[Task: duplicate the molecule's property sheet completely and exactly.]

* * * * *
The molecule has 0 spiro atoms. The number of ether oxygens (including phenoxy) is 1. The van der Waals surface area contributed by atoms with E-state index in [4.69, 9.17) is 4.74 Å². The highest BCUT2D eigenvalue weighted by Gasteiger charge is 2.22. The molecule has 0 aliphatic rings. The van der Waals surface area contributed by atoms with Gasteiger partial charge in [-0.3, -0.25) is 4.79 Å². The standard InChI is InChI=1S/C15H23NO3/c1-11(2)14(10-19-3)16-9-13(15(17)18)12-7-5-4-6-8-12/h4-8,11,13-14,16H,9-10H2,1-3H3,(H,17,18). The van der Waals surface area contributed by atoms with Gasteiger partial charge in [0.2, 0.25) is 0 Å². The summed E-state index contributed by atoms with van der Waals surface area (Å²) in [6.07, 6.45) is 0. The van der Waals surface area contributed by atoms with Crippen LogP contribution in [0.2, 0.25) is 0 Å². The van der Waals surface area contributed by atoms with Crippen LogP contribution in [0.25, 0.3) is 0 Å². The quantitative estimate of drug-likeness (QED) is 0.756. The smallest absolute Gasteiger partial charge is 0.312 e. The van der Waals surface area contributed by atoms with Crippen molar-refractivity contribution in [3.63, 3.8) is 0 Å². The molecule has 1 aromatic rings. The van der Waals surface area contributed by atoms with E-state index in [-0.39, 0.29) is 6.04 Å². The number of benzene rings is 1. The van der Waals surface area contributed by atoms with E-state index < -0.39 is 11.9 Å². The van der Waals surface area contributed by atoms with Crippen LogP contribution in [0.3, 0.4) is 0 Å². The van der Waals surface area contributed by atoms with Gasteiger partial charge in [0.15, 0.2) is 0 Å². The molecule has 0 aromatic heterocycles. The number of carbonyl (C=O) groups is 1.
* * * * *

The molecule has 0 spiro atoms. The number of ether oxygens (including phenoxy) is 1. The van der Waals surface area contributed by atoms with E-state index in [4.69, 9.17) is 4.74 Å². The highest BCUT2D eigenvalue weighted by Gasteiger charge is 2.22. The molecule has 0 aliphatic rings. The van der Waals surface area contributed by atoms with Gasteiger partial charge in [-0.3, -0.25) is 4.79 Å². The standard InChI is InChI=1S/C15H23NO3/c1-11(2)14(10-19-3)16-9-13(15(17)18)12-7-5-4-6-8-12/h4-8,11,13-14,16H,9-10H2,1-3H3,(H,17,18). The van der Waals surface area contributed by atoms with Gasteiger partial charge in [0.2, 0.25) is 0 Å². The summed E-state index contributed by atoms with van der Waals surface area (Å²) in [6.07, 6.45) is 0. The van der Waals surface area contributed by atoms with Crippen LogP contribution in [0.2, 0.25) is 0 Å². The van der Waals surface area contributed by atoms with Crippen LogP contribution in [0.25, 0.3) is 0 Å². The quantitative estimate of drug-likeness (QED) is 0.756. The smallest absolute Gasteiger partial charge is 0.312 e. The van der Waals surface area contributed by atoms with Crippen molar-refractivity contribution in [3.63, 3.8) is 0 Å². The molecule has 1 aromatic rings. The van der Waals surface area contributed by atoms with E-state index in [-0.39, 0.29) is 6.04 Å². The number of benzene rings is 1. The van der Waals surface area contributed by atoms with E-state index < -0.39 is 11.9 Å². The van der Waals surface area contributed by atoms with Crippen LogP contribution in [0.3, 0.4) is 0 Å². The van der Waals surface area contributed by atoms with Gasteiger partial charge in [0.15, 0.2) is 0 Å². The molecule has 0 aromatic heterocycles. The number of carbonyl (C=O) groups is 1.